October 20, 2006

Editorial:

Ballot Recommendations on Local Propostions

This year is the year of the Initiative and Proposition. This week we provide our recommendations on the local Propositions

City of San Diego

Proposition A:

Commercial airport at MCAS Miramar, San Diego County Regional Airport Authority. Advisory Vote Only

Should Airport Authority and government officials work toward obtaining 3,000 acres at MCAS Miramar by 2020 for a commercial airport, providing certain conditions are met?

The San Diego County Regional Airport Authority was created in 2003, with millions of dollars spent, to find an alternative to Lindberg Field. After two and half years of studying this issue the Authority decided that the best and only alternative is Miramar. There is no second or third option. This despite the fact that the Military has already told them in no uncertain terms NO they would not share the airspace or airfield, and that the surrounding communities have said no to the idea. But in the infinite wisdom this Airport Authority has gone ahead and placed the Miramar site on the ballot as an advisory vote.

It has long been argued that Lindberg Field could be expanded, by some very knowledgeable authorities, to accommodate future growth with a second runway added on. But this idea has been roundly rejected by the Airport Authority as has alternative sites that would be less impacted and has more open space available such as an airport along the border adjacent to the Tijuana airport, or Calexico where the citizens have actually embraced the idea of an airport, along with a high speed train. There was also a Campo/Boulevard site, and a desert site that also made sense. But all these ideas were rejected in favor of Miramar.

The fact that this Airport Authority selected Miramar demonstrates a board that is arrogant and out of touch with the community. The fact that the military has rejected the idea of a shared joint use of the area, this Authority still moved forward on this site as the only viable site demonstrates their arrogance. And that they chose a site in the middle of an urban community, and one that is already impacted by traffic congestion demonstrates an Authority that is out of touch. We have to ask ourselves what were they thinking!

As an Advisory vote our advice to the Airport Authority is a resounding NO to Miramar.

Proposition B.

City Employees’ Retirement Benefits — City of San Diego (Charter Amendment - Majority Approval Required)

Shall the Charter be amended to require voter approval for any increases in the retirement system benefits for Public Employees?

In response to the Pension Benefit debacle that has besieged the City of San Diego we have been presented with Proposition B which calls for voter approval of Pension Benefits for Public Employees. Restrictions and controls need to be in place to control the Pension Board but a public vote on negotiated benefits is not the answer. Pension Benefits are not what doomed the City, but the under funding of the benefits, while the City Councils illegally spent those monies to benefit the wealthy such as John Moores and the Republican Party by hosting their convention.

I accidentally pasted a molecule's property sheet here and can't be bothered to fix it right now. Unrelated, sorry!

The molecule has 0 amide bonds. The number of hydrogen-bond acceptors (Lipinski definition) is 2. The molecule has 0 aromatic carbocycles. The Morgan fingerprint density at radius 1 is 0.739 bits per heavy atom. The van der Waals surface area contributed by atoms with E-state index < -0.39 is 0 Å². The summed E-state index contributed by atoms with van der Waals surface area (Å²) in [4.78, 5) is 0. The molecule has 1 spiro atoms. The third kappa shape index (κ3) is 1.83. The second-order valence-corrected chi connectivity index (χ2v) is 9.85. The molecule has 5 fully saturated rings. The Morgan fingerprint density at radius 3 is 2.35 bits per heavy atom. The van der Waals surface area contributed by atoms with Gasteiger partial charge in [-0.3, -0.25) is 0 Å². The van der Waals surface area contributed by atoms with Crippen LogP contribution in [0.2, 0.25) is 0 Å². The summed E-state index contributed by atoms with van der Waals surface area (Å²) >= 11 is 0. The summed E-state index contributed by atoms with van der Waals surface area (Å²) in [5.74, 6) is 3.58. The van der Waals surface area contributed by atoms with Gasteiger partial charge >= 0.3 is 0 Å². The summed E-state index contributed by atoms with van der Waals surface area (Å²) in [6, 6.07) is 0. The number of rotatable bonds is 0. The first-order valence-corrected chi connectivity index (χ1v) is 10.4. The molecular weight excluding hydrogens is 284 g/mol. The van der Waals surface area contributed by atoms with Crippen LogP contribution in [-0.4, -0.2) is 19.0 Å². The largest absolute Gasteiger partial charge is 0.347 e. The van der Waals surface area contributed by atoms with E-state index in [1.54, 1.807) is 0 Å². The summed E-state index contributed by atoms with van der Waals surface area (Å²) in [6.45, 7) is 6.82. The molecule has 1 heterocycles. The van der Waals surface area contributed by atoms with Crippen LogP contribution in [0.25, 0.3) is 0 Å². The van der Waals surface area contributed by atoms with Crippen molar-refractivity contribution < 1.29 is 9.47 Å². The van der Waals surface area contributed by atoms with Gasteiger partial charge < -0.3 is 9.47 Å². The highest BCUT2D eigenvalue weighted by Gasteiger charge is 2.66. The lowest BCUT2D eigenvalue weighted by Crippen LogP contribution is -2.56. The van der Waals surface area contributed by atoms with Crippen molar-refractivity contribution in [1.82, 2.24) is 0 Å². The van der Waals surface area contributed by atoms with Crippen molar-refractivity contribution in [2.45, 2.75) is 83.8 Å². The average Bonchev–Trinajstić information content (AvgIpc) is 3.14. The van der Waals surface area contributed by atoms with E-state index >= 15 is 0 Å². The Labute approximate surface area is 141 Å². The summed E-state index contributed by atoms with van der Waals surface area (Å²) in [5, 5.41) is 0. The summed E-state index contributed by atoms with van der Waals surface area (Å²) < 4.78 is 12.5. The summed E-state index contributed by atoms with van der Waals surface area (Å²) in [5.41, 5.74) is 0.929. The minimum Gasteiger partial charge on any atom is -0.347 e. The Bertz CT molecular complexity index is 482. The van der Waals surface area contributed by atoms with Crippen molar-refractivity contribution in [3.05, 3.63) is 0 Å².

Pensions, Salaries, Benefits, and Health Care are items negotiated on by the Employee’s Representatives, normally the Unions, and approved by the City Council. It is up to the City Council to protect the taxpayer’s interest. To ask city employees to seek voter approval on negotiated Pension Benefits goes beyond the threshold of reason, and it will not fix the problems that got the City into trouble in the first place. All the Proposition would do is penalize Public Employees, many of whom do not receive a livable wage and/or an adequate retirement benefit package.

Vote No on Prop. B.

Proposition C.

Contracting Out of City Services — City of San Diego (Charter Amendment - Majority Approval Required)

Shall the Charter be amended to allow the City to contract services traditionally performed by City civil service employees if determined to be more economical and efficient while maintaining the quality of services and protecting the public interest?

The first thing that strikes you is that this Proposition makes it ripe for political corruption with the mayor responsible for oversight and contracting. We can see it now: private companies giving political contributions to win favors from the mayor.

Once again this proposition is in response to the city debacle with the city pension fund. And once again the mayor is targeting the wrong group of people to fix a problem that was created out of greed and with the compliance of a willing city council. But the mayor doesn’t want to fix that problem, he wants to appear to be addressing the problem without really changing the systemic problems at city hall. What they hope to do with this proposition is to shift the responsibilities of retirement, health and other benefits away from the city and onto the private contractor.

The City is one of the biggest employers. Outsourcing city contracts would move ethnic minorities out of good paying jobs, with benefits, and a retirement plan and if those employees are rehired, would find themselves in a non-living wage situation. A living-wage means more than just earning prevailing wage but includes such needs as health care and retirement benefits. Instead of the city shifting its responsibility of taking care of its employees, it should first take care of the problem of the Pension funds being used as their own personal piggy-bank.

We urge a No Vote on Prop. C

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